Integrating Swagger 2 with Spring Boot 2 RESTful API in 2 Simple Steps

In the previous article we have implemented a Spring Boot REST CRUD API. Now we are gonna generate REST API Documentation using Swagger 2 for those RESTful services in 2 simple steps.

Introduction to Swagger

Swagger is a set of open-source tools built around the OpenAPI Specification that can help you design, build, document and consume REST APIs. It can generate both machine readable (JSON) and human readable (swagger-ui) documentation for RESTFul web services.

Swagger UI is a collection of HTML, Javascript, and CSS assets that dynamically generate beautiful documentation from an Open API Specification-compliant API like SpringFox.

SpringFox library integrates with Spring MVC with support for Swagger 1.2 and Swagger 2.0 spec. We are gonna use this tool to generate the documentation for our Spring RESTful web services.

Let’s Get Started

Step 1: Add Swagger dependencies

pom.xml

		<dependency>
			<groupId>io.springfox</groupId>
			<artifactId>springfox-swagger2</artifactId>
			<version>2.9.2</version>
		</dependency>
		<dependency>
			<groupId>io.springfox</groupId>
			<artifactId>springfox-swagger-ui</artifactId>
			<version>2.9.2</version>
		</dependency>

Step 2: Configure Swagger 2

SwaggerConfig.java

SwaggerConfig is a Spring configuration class resposible for creating a Docket bean to configure the swagger

@EnableSwagger2 annotation indicates that Swagger support should be enabled

package com.javachinna.config;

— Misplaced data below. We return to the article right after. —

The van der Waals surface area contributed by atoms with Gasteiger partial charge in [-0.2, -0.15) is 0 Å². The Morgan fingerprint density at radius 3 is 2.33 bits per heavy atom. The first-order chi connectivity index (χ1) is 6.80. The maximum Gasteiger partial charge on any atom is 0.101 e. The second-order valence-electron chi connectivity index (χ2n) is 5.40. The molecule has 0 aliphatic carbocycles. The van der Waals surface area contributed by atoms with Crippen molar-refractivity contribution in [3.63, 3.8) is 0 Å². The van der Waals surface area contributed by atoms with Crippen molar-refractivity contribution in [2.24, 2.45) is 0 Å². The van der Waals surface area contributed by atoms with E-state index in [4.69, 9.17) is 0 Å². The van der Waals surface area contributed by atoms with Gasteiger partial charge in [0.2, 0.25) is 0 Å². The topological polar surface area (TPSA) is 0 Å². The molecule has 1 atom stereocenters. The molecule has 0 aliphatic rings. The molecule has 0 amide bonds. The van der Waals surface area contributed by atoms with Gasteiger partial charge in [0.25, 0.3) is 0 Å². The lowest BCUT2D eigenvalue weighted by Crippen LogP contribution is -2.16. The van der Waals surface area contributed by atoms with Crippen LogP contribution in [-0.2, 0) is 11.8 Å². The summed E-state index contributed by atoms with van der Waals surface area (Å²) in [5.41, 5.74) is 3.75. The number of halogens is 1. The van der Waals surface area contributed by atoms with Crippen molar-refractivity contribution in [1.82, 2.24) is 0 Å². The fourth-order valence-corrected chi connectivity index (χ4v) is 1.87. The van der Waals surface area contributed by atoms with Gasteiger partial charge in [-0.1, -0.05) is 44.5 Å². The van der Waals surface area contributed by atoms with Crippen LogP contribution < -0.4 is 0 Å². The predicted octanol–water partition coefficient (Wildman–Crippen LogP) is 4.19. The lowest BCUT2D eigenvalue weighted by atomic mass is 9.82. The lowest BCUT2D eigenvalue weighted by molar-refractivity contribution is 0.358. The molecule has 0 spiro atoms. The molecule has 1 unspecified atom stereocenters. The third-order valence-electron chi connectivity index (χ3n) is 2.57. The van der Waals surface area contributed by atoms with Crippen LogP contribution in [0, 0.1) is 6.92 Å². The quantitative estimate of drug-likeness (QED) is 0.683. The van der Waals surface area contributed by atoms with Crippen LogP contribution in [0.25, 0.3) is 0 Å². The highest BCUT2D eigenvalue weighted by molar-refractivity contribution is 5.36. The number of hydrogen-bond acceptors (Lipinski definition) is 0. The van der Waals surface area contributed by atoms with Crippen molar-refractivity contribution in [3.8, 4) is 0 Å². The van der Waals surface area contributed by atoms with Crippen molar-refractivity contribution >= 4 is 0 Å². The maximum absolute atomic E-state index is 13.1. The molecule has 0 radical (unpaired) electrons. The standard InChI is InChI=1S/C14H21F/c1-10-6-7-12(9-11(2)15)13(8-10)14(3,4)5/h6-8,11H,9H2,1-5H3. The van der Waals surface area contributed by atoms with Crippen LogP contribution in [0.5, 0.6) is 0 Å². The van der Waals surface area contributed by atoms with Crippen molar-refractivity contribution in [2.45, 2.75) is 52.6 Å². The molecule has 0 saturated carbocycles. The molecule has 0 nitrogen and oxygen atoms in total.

import org.springframework.context.annotation.Bean;
import org.springframework.context.annotation.Configuration;

import springfox.documentation.builders.PathSelectors;
import springfox.documentation.builders.RequestHandlerSelectors;
import springfox.documentation.spi.DocumentationType;
import springfox.documentation.spring.web.plugins.Docket;
import springfox.documentation.swagger2.annotations.EnableSwagger2;

@Configuration
@EnableSwagger2
public class SwaggerConfig {
	@Bean
	public Docket api() {
		return new Docket(DocumentationType.SWAGGER_2).select().apis(RequestHandlerSelectors.any()).paths(PathSelectors.any()).build();
	}
}

In this configuration class, the select() method called on the Docket bean instance returns an ApiSelectorBuilder

ApiSelectorBuilder provides the apis() and paths() methods to filter the controllers and methods that are being documented using String predicates.

Run with Maven

You can run the application using mvn clean spring-boot:run and hit the url http://localhost:8080/swagger-ui.html in the browser

The swagger ui will be displayed with all the controllers including in-built Spring’s BasicErrorController as shown below

swagger-ui

JSON Specification

The API dcoumentation in JSON format can be found in the link http://localhost:8080/v2/api-docs which is present below the title as shown below

json fromat api-docs

This is the default specification document generated by Swagger.

If you wanna customize the documentation further, then continue reading the following sections.

Filter Request Handlers and Endpoints

This section describes about various methods of selecting the Controllers / Endpoints for Swagger Documentation. However, we will stick to the first approach below in our application.

Select Request Handlers With Base Package

Since we are interested in our ProductController only, we can change the SwaggerConfig as shown below in order to document only our request handlers

@Bean
	public Docket api() {